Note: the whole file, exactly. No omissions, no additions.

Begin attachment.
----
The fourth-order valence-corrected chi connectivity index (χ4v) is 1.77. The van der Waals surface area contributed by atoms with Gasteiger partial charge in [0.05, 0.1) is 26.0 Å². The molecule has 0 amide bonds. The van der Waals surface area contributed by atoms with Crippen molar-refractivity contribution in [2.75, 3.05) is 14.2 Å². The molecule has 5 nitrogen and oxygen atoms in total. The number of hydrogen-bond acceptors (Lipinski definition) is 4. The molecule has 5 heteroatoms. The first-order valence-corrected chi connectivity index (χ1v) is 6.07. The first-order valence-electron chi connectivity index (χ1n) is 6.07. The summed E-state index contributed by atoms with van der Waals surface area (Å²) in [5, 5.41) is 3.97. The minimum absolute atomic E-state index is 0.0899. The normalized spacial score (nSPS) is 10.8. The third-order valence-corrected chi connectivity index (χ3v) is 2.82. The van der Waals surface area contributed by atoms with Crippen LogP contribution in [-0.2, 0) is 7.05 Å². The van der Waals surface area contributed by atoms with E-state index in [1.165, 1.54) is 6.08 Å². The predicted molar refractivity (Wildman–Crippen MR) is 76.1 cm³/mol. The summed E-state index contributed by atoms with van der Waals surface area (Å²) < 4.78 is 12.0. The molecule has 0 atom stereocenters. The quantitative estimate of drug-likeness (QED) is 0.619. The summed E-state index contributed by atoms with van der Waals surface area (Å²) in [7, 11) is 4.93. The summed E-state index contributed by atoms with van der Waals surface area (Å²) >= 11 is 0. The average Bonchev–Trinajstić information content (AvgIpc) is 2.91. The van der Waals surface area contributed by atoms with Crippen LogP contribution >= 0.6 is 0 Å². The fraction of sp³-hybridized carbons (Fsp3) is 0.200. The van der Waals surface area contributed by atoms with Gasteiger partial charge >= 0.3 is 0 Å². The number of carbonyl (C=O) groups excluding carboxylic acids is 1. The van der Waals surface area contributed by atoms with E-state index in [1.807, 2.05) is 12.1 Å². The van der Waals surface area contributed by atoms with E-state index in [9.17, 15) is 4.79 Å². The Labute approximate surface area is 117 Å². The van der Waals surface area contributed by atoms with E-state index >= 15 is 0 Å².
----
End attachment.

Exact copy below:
The fourth-order valence-corrected chi connectivity index (χ4v) is 1.77. The van der Waals surface area contributed by atoms with Gasteiger partial charge in [0.05, 0.1) is 26.0 Å². The molecule has 0 amide bonds. The van der Waals surface area contributed by atoms with Crippen molar-refractivity contribution in [2.75, 3.05) is 14.2 Å². The molecule has 5 nitrogen and oxygen atoms in total. The number of hydrogen-bond acceptors (Lipinski definition) is 4. The molecule has 5 heteroatoms. The first-order valence-corrected chi connectivity index (χ1v) is 6.07. The first-order valence-electron chi connectivity index (χ1n) is 6.07. The summed E-state index contributed by atoms with van der Waals surface area (Å²) in [5, 5.41) is 3.97. The minimum absolute atomic E-state index is 0.0899. The normalized spacial score (nSPS) is 10.8. The third-order valence-corrected chi connectivity index (χ3v) is 2.82. The van der Waals surface area contributed by atoms with Crippen LogP contribution in [-0.2, 0) is 7.05 Å². The van der Waals surface area contributed by atoms with E-state index in [1.165, 1.54) is 6.08 Å². The predicted molar refractivity (Wildman–Crippen MR) is 76.1 cm³/mol. The summed E-state index contributed by atoms with van der Waals surface area (Å²) < 4.78 is 12.0. The molecule has 0 atom stereocenters. The quantitative estimate of drug-likeness (QED) is 0.619. The summed E-state index contributed by atoms with van der Waals surface area (Å²) in [7, 11) is 4.93. The summed E-state index contributed by atoms with van der Waals surface area (Å²) >= 11 is 0. The average Bonchev–Trinajstić information content (AvgIpc) is 2.91. The van der Waals surface area contributed by atoms with Crippen LogP contribution >= 0.6 is 0 Å². The fraction of sp³-hybridized carbons (Fsp3) is 0.200. The van der Waals surface area contributed by atoms with Gasteiger partial charge >= 0.3 is 0 Å². The number of carbonyl (C=O) groups excluding carboxylic acids is 1. The van der Waals surface area contributed by atoms with E-state index in [1.807, 2.05) is 12.1 Å². The van der Waals surface area contributed by atoms with E-state index in [9.17, 15) is 4.79 Å². The Labute approximate surface area is 117 Å². The van der Waals surface area contributed by atoms with E-state index >= 15 is 0 Å².